I wrote a bash script that logs keycodes in a simple file. I have put the code in a while loop because I want it to log continuosly. But if I run the bash script in the terminal, the cursor just keeps blinking suggesting that the file is indeed caught in an infinte loop. Now i want to be able to quit this loop gracefully. I don't know how. Ctrl+C won't work. I just close the terminal and force quit the process. How do i break out of the while loop as and when the user feels like quitting the program?


If you get a blinking cursor you are probably not actually in a loop. You are probably expecting input. Try Ctrl+D. If that doesn't work then open a new terminal and ps aux | grep command where command is the name of the script you wrote and then kill the pid that is returned.

  • The cursor stops blinking after some time, so i know there is a loop going on. I want this script to run on startup. I want to stop the bash script by passing a flag like bash logger.sh -stop and if i want it to start again it should be something like bash logger.sh -start How do i go about this? – Vivek Pradhan Jan 22 '13 at 7:43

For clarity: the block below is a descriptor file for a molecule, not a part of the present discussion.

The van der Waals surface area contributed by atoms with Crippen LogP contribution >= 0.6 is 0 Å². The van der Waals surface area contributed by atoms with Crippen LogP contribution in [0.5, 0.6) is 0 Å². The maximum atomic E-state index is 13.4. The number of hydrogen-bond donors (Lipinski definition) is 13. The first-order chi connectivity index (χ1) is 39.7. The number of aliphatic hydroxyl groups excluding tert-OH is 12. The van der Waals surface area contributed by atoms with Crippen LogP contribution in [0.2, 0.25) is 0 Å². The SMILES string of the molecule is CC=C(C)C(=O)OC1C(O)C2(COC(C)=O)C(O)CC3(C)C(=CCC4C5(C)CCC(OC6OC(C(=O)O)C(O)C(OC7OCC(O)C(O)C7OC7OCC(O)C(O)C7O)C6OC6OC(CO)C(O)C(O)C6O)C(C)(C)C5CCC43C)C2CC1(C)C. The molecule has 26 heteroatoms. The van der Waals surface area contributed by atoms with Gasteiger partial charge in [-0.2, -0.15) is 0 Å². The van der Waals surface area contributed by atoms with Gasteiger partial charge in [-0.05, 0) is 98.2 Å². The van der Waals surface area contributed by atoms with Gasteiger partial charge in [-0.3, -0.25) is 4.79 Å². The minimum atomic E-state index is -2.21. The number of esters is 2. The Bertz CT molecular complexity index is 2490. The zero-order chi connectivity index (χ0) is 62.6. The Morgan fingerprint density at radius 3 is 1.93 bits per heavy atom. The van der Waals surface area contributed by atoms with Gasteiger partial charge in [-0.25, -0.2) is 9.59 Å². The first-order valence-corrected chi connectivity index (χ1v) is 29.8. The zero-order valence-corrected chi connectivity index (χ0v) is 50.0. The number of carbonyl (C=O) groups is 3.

• upstart.ubuntu.com/cookbook is a good start, but I can not answer your question directly. You need to find a way to stop all your processing smoothly and use that in the stop hook. – coteyr Jan 22 '13 at 14:13

Just an idea. What if you read value from a file, and instead an infinite loop, you test the value? Something like this:

while [ "`cat mytestfile`" = 0 ]; do
    //your stuff here

And you just echo 1 > mytestfile, if you want to stop the loop.


As suggested by this answer or this more detailed one to similar questions on unix.stackexchange.com :

  • Press Ctrl+Z to stop the job, and send it to the background
  • kill %% to kill the "current" or "last stopped" job

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